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Strikeouts pile up in Twins’ home-opening loss to Guardians

An announced crowd of 35,595 fans huddled into Target Field on Thursday afternoon to greet the new season. They were treated to a game that looked much like last year’s early-season efforts.

The Twins’ offense, which delivered a late spark a day earlier, was unable to capitalize on its many opportunities Thursday, striking out 15 times in a 4-2 loss to the Cleveland Guardians in Minnesota’s home opener.

“I do think we can get better as a team and try to get those pitches in the zone and make better decisions at the pitches we swing at. But it’s easier said than done,” said shortstop Carlos Correa, who had three hits of the Twins’ seven hits. “The season is still very young, but we don’t want it to be like last year where the first half completely was a mess. We want to be able to make those adjustments a lot earlier.”

The Twins’ issues with runners in scoring position started in the first inning when the red-hot Alex Kirilloff hit a one-out triple — his second in as many days — and was stranded on third. An inning later, with the bases loaded and two outs, Edouard Julien took a pitch at the bottom of the strike zone for called strike three.

Julien would later provide one of the Twins’ only runs of the day, hitting an opposite-field solo home run out to left that just kept carrying.

But the offense would never be able to make Cleveland (6-2) pay, finishing the day 0 for 12 with runners in scoring position and leaving nine on base. The other run the Twins (3-3) scored came in the seventh inning when Willi Castro raced home on a wild pitch.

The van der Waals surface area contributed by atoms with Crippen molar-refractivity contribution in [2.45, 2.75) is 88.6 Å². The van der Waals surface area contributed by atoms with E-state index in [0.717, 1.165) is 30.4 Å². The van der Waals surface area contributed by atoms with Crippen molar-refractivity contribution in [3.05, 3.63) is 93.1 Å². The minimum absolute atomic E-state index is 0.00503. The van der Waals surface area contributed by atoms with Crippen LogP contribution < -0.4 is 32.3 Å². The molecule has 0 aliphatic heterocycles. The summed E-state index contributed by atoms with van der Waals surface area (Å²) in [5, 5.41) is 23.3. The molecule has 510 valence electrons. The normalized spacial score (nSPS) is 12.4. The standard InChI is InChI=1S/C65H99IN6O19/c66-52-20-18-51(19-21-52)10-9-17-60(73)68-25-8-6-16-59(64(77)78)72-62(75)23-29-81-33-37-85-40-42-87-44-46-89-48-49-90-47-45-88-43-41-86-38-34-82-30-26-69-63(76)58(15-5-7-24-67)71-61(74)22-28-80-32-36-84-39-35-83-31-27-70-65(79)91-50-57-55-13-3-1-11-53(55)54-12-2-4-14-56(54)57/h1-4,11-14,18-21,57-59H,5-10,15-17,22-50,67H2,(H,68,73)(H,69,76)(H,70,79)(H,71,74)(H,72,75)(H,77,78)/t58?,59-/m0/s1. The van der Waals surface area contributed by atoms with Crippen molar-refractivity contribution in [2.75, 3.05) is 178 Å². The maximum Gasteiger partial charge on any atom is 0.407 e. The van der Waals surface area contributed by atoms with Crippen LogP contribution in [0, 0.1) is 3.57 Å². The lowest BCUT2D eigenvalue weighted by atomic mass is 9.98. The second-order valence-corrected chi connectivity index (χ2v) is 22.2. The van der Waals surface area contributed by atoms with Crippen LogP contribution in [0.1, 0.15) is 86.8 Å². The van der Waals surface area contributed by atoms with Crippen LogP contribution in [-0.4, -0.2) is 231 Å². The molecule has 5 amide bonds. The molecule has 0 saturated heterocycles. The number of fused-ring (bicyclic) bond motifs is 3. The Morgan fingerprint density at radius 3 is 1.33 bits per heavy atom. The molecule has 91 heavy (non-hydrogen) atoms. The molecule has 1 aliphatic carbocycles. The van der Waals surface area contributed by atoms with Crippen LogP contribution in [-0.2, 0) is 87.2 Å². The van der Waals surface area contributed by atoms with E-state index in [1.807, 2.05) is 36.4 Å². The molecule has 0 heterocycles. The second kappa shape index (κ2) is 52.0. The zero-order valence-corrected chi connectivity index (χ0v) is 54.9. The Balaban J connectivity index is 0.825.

“The punchouts do hurt you with runners in scoring position. At least giving yourself a shot and putting it in play is probably the better scenario for us,” manager Rocco Baldelli said. “We just have to do a better job, have better at-bats, flat out. We had the chances. We had plenty of chances to do it today.”

The offensive effort meant the Twins were unable to catch up once they fell behind.

Ace Pablo López began his day with three perfect innings before the Guardians collected four singles — all relatively softly hit — in the fourth inning. Add in a sacrifice fly and the three-run inning was enough to put the Twins in a hole for good.

“When you’re going against an offense like the Cleveland Guardians, you definitely are aware that there’s not going to be a lot of swing-and-miss stuff going on, so it could go like the first three innings went — early contact, the balls were going right at people, quick outs — or it could go like the fourth inning when they’re still staying with their approach, putting the ball in play, trying to make stuff happen,” López said. “One inning, one hit after the other, they compounded.”

The Guardians tacked on one more run in the sixth inning, scoring on a rare Correa error but then running into an out at the plate to end the inning. And while the Twins were within striking distance all day with plenty of opportunities, they went down quietly late.

“We were close a couple times,” Kirilloff said. “Just like to do a little more, a little bit better with runners in scoring position. I think we’re close as an offense. Just got to keep plugging away.”

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